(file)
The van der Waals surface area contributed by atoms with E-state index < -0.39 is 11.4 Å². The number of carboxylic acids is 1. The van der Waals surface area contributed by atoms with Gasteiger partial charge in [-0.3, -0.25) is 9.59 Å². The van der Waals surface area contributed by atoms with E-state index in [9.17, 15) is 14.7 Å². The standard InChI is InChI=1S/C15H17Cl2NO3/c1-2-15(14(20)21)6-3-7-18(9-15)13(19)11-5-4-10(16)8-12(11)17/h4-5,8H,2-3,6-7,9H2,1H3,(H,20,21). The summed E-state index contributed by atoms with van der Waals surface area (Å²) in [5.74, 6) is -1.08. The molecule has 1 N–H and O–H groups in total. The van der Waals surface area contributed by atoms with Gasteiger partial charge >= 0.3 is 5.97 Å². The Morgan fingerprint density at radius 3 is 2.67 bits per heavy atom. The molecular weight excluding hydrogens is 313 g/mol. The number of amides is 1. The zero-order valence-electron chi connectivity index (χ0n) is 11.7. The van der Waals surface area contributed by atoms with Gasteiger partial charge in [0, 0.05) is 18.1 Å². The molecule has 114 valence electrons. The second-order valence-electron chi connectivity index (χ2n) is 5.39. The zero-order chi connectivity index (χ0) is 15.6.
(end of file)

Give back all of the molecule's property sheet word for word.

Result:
The van der Waals surface area contributed by atoms with E-state index < -0.39 is 11.4 Å². The number of carboxylic acids is 1. The van der Waals surface area contributed by atoms with Gasteiger partial charge in [-0.3, -0.25) is 9.59 Å². The van der Waals surface area contributed by atoms with E-state index in [9.17, 15) is 14.7 Å². The standard InChI is InChI=1S/C15H17Cl2NO3/c1-2-15(14(20)21)6-3-7-18(9-15)13(19)11-5-4-10(16)8-12(11)17/h4-5,8H,2-3,6-7,9H2,1H3,(H,20,21). The summed E-state index contributed by atoms with van der Waals surface area (Å²) in [5.74, 6) is -1.08. The molecule has 1 N–H and O–H groups in total. The van der Waals surface area contributed by atoms with Gasteiger partial charge >= 0.3 is 5.97 Å². The Morgan fingerprint density at radius 3 is 2.67 bits per heavy atom. The molecular weight excluding hydrogens is 313 g/mol. The number of amides is 1. The zero-order valence-electron chi connectivity index (χ0n) is 11.7. The van der Waals surface area contributed by atoms with Gasteiger partial charge in [0, 0.05) is 18.1 Å². The molecule has 114 valence electrons. The second-order valence-electron chi connectivity index (χ2n) is 5.39. The zero-order chi connectivity index (χ0) is 15.6.